A century ago — that will do as a general frame of reference, though I could just as easily write 1916, or ’04 or ’10 or ‘25 — Birmingham was on the move. An extended period of growth occupied most of the three decades that ushered in that now-ancient period we call the 20th century. It was a period that recalled and eclipsed Birmingham’s original “Magic City” glory days of the late 1870s and early 1880s.
In 1900, fewer than 39,000 people made their homes in Birmingham. Over the course of a few years, with a national construction boom driving demand for structural steel, the city emerged as one of America’s prime production centers. That reputation only grew after 1907, when U.S. Steel arrived as the predominant economic power — a position it would hold for roughly three-quarters of a century — and Birmingham soon after became known as “The Pittsburgh of the South.”
By 1910, progressive elements in the city — “boosters,” they called them in those days — had made several attempts to persuade the Alabama Legislature to allow Birmingham to expand its boundaries by consolidating with several adjacent suburbs. On each occasion, their efforts were opposed by, shall we say, less progressive elements in the city and state, elements with individual and collective stakes in restricting Birmingham’s ability to chart its own course economically, socially, politically, civically.
That included the big steelmakers, by the way. They had purposefully sited their headquarters and production facilities outside Birmingham’s city limits, lest they be subjected to the indignity of paying municipal taxes, and they resented the idea that what was good for them might not necessarily redound to the good of the general order.
Consequently, by hook or by crook, shall we say, the move to create what proponents called Greater Birmingham was an uphill battle. On one occasion, a consolidation bill passed both the legislature and the required public referendum, only to have the Alabama Supreme Court declare the referendum invalid.
(Can you imagine such a thing? The Alabama Supreme Court issuing a ruling that upheld and perpetuated the economic status quo that, even as Birmingham grew, earned the city perpetual status as one of the most poverty-stricken in America? Can you imagine what a fix we’d be in today if the Alabama Supreme Court routinely acted in the worst interests of the people of Birmingham and Alabama as a whole?)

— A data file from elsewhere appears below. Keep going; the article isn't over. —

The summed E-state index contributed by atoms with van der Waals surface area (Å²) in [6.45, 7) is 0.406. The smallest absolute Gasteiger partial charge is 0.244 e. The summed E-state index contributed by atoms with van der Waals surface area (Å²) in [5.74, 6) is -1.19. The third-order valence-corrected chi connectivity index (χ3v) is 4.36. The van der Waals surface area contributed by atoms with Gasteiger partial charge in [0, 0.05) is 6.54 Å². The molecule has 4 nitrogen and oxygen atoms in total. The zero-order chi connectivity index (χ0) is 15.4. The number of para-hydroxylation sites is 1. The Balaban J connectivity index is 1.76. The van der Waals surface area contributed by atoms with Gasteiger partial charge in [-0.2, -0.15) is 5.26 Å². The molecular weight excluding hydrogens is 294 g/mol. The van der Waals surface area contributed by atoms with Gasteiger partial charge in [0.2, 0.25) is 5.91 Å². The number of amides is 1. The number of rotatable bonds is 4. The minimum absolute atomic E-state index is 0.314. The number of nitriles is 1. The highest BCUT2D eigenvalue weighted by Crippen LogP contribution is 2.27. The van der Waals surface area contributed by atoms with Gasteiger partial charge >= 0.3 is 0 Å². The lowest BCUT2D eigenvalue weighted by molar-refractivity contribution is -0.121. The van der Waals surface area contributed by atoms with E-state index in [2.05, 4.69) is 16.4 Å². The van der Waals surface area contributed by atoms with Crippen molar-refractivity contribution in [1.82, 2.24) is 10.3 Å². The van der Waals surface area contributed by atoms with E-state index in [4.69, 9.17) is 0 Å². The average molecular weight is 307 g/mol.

In any case, none of the consolidation efforts succeeded.
That’s when an intensive lobbying effort by proponents got a bill that did not require voter approval through the legislature and signed by Gov. Braxton Bragg Comer. Comer signed reluctantly, perhaps only after being reminded that one of Greater Birmingham’s greatest proponents, the Birmingham Commercial Club — the forerunner of the Birmingham Chamber of Commerce and, by extension, today’s Birmingham Business Alliance — had invested $150,000 in the textile mill the governor owned here (for those keeping score, that’s in the neighborhood of $4 million in current dollars).
Under the new legislation, eight surrounding cities — Avondale, East Lake, Ensley, North Birmingham, Pratt City, West End, Woodlawn and Wylam — became part of Birmingham. The unincorporated communities of Clifton, East Birmingham, Elyton, Gate City, Kingston, Lewisburg, Smithfield and Thomas were also merged with the city.
Greater Birmingham was born.
When the new municipal boundaries took effect on January 1, 1910, Birmingham’s land area was more than quadrupled. More important to Birmingham’s boosters, consolidation increased the city’s population to nearly 133,000. Suddenly, among Southern cities, only New Orleans (339,000), Louisville (224,000) and Atlanta (155,000) had more people.
By 1920, the population was nearing 180,000. By 1930, it was just under 260,000.
I’m going to interrupt myself here to address directly any reader who’s thinking that I’m telling this story by way of endorsing the idea of municipal consolidation as something on which our community should be expending precious civic energy in this day and time:
I am not going to endorse any such thing. First of all, I’m not going to endorse it on the simple grounds that the window of opportunity on that one closed a long time ago. Beyond that, even if the window remains, however slightly, cracked at this late date, that civic energy would be much better expended on achieving objectives that will have the same general effects as consolidation — and with only a fraction of the political duress. And even in the unlikely event that a consolidation drive succeeded, it would be an implementation nightmare, certain of complication by reams of litigation involving disgruntled residents and businesses.
Of course, as the more cynically inclined among us might say, that’s in keeping with our heritage. Which gets me back to the topic at hand.